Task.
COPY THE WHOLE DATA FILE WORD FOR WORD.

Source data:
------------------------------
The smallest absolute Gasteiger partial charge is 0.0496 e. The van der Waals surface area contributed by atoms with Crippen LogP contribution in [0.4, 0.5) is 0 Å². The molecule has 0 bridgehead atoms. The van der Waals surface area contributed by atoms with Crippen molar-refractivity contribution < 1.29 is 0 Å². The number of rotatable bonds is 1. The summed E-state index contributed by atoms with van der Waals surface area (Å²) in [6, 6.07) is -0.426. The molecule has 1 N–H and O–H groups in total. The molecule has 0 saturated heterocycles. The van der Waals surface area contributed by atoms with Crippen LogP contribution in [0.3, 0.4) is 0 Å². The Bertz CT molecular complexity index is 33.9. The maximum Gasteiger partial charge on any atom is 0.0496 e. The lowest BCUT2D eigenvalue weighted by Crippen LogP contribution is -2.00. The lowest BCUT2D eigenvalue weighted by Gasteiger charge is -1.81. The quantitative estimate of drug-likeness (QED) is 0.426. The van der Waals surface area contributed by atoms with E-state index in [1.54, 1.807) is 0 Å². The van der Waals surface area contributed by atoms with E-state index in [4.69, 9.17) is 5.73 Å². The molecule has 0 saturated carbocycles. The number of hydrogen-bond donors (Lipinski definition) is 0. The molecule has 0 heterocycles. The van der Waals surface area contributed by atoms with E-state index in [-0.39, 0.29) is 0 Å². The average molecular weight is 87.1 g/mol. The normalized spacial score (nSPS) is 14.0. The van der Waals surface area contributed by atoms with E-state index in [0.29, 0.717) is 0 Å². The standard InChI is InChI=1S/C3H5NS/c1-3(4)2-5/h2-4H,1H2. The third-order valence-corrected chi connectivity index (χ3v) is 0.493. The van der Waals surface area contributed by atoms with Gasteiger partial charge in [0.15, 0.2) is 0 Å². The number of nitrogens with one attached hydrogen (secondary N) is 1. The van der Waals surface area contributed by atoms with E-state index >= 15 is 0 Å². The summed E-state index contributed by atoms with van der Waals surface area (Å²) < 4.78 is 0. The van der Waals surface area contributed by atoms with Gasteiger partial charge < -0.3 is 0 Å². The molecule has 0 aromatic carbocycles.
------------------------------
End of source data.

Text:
The smallest absolute Gasteiger partial charge is 0.0496 e. The van der Waals surface area contributed by atoms with Crippen LogP contribution in [0.4, 0.5) is 0 Å². The molecule has 0 bridgehead atoms. The van der Waals surface area contributed by atoms with Crippen molar-refractivity contribution < 1.29 is 0 Å². The number of rotatable bonds is 1. The summed E-state index contributed by atoms with van der Waals surface area (Å²) in [6, 6.07) is -0.426. The molecule has 1 N–H and O–H groups in total. The molecule has 0 saturated heterocycles. The van der Waals surface area contributed by atoms with Crippen LogP contribution in [0.3, 0.4) is 0 Å². The Bertz CT molecular complexity index is 33.9. The maximum Gasteiger partial charge on any atom is 0.0496 e. The lowest BCUT2D eigenvalue weighted by Crippen LogP contribution is -2.00. The lowest BCUT2D eigenvalue weighted by Gasteiger charge is -1.81. The quantitative estimate of drug-likeness (QED) is 0.426. The van der Waals surface area contributed by atoms with E-state index in [1.54, 1.807) is 0 Å². The van der Waals surface area contributed by atoms with E-state index in [4.69, 9.17) is 5.73 Å². The molecule has 0 saturated carbocycles. The number of hydrogen-bond donors (Lipinski definition) is 0. The molecule has 0 heterocycles. The van der Waals surface area contributed by atoms with E-state index in [-0.39, 0.29) is 0 Å². The average molecular weight is 87.1 g/mol. The normalized spacial score (nSPS) is 14.0. The van der Waals surface area contributed by atoms with E-state index in [0.29, 0.717) is 0 Å². The standard InChI is InChI=1S/C3H5NS/c1-3(4)2-5/h2-4H,1H2. The third-order valence-corrected chi connectivity index (χ3v) is 0.493. The van der Waals surface area contributed by atoms with Gasteiger partial charge in [0.15, 0.2) is 0 Å². The number of nitrogens with one attached hydrogen (secondary N) is 1. The van der Waals surface area contributed by atoms with E-state index >= 15 is 0 Å². The summed E-state index contributed by atoms with van der Waals surface area (Å²) < 4.78 is 0. The van der Waals surface area contributed by atoms with Gasteiger partial charge < -0.3 is 0 Å². The molecule has 0 aromatic carbocycles.